Whopper of the Week: Simon & Schuster.

Gossip, speculation, and scuttlebutt about politics.
Jan. 10 2002 12:50 PM

Whopper of the Week: Simon & Schuster

Ambrose comes clean, but his publisher fibs!

"Stephen Ambrose'sThe Wild Blue is an original and important work of World War II history. All research garnered from previously published material is appropriately footnoted."
Statement issued by Simon & Schuster, quoted by Fred Barnes  in the Jan. 14 Weekly Standard.

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"Up, up, up, groping through the clouds for what seemed like an eternity. ... No amount of practice could have prepared them for what they encountered. B-24s, glittering like mica, were popping up out of the clouds all over the sky."
Thomas Childers, Wings of Morning, Page 83, as cited in Barnes' piece.

"Up, up, up he went, until he got above the clouds. No amount of practice could have prepared the pilot and crew for what they encountered—B-24s, glittering like mica, were popping up out of the clouds over here, over there, everywhere."
Stephen Ambrose, The Wild Blue, Page 164, as cited by Barnes.

"The bombadier, navigator, and nose-turret gunner were forced to squat down, almost on hands and knees, and sidle up to their stations through the nose wheel well of the ship. Once inside, the three men, fully dressed in their bulky flying gear, would be squeezed into a cramped compartment. ... The remaining members of the crew entered the plane by crawling up through the open bomb-bay doors, no more than three feet off the ground. Once in the bomb bay they would stand upright, step up onto the narrow catwalk. ... Jerry Barrett, the engineer, stood between the pilot and copilot at takeoff, helping to monitor the engine and fuel gauges, but once in the air he slipped to his position behind the pilot and just across from the radioman. ... It was the most physically uncomfortable, isolated, and terrifying position on the ship. The gunner climbed into the ball, pulled the hatch closed, and was then lowered into position."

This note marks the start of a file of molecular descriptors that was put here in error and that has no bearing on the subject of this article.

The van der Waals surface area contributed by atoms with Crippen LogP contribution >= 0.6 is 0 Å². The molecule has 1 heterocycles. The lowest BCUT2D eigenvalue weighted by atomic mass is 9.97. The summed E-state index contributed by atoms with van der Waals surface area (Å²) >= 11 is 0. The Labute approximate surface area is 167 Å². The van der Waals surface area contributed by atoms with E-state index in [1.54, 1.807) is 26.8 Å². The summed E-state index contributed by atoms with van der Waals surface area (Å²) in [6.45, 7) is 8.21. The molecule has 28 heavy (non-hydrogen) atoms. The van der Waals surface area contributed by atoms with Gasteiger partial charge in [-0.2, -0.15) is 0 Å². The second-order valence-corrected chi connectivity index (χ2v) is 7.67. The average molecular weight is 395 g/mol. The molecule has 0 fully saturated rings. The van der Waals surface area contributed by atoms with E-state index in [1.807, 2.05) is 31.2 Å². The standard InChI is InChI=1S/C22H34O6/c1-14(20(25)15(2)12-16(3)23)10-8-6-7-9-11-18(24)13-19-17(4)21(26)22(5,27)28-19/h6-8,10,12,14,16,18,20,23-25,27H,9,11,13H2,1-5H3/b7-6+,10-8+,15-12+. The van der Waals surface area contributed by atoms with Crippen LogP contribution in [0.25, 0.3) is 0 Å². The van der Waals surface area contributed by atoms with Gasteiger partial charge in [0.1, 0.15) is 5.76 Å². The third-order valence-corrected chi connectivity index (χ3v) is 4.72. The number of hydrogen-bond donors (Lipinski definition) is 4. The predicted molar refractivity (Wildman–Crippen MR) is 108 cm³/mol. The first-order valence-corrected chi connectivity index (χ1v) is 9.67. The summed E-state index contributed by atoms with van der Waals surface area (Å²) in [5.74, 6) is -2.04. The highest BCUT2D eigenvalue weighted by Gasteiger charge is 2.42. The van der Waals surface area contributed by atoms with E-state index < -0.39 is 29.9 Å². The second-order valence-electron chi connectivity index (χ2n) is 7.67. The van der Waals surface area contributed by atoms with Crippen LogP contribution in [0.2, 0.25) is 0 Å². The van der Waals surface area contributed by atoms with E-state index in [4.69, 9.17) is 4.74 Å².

Thomas Childers, Wings of Morning, Pages 21-23, as cited by Barnes.

"The bombadier, navigator, and nose turret gunner were forced to squat down, almost on hands and knees, and sidle up to their stations through the nosewheel well of the ship. Inside, the three men had to squeeze themselves into a cramped compartment. ... The other crew members entered the plane by crawling up through the open bomb bay doors, about three feet off the ground. Once inside they would stand upright, step onto the narrow catwalk. ... The engineer stood between the pilot and co-pilot at takeoff, helping to monitor the engine and fuel gauges. In the air he took his position behind the pilot and just across from the radioman. ... The ball turret was, as McGovern said, the most physically uncomfortable, isolated, and terrifying position on the plane. The gunner climbed into the ball, pulled the hatch closed, and was then lowered into position."
Stephen Ambrose, The Wild Blue, Pages 95-96, as cited by Barnes.

"Howard struggled to master the internal electronics of the radio, building generators, studying vacuum tubes and amplifiers, transformers and transmitters. He disassembled the sets, examined the intricate ganglia of tubes and wires, and reassembled them blindfolded."
Thomas Childers, Wings of Morning, Page 11, as cited by Barnes.

"He mastered the internal electronics of the radio, built generators, studied vacuum tubes and amplifiers, transformers and transmitters. He learned to disassemble a set, then reassemble it blindfolded."
Stephen Ambrose, The Wild Blue, Page 64, as cited by Barnes.

Discussion: Simon & Schuster might argue, in its self-defense, that Ambrose cited Childers in four footnotes. None of these footnotes, however, are "appropriate" because none of them point out that Ambrose borrowed language from Childers. (In any event, the more conventional way to so indicate is to use quotation marks.) Since Barnes' piece hit newsstands, Forbes.com has busted Ambrose for borrowing another author's words in three additional books. Ambrose, wisely, told the New Orleans Times-Picayune that he can't guarantee other similar examples don't exist. "I don't know," he said. "It's a lot of books." Barnes, meanwhile, praised Ambrose for his prompt apology to Childers.

Got a whopper? Send it to chatterbox@slate.com. To be considered, an entry must be an unambiguously false statement paired with an unambiguous refutation, and both must be derived from some appropriately reliable public source. Preference will be given to newspapers and other documents that Chatterbox can link to online.

Whopper Archive:

Jan. 4, 2002: The Associated Press

(Click  here  to access the Whopper Archive for 2001.)

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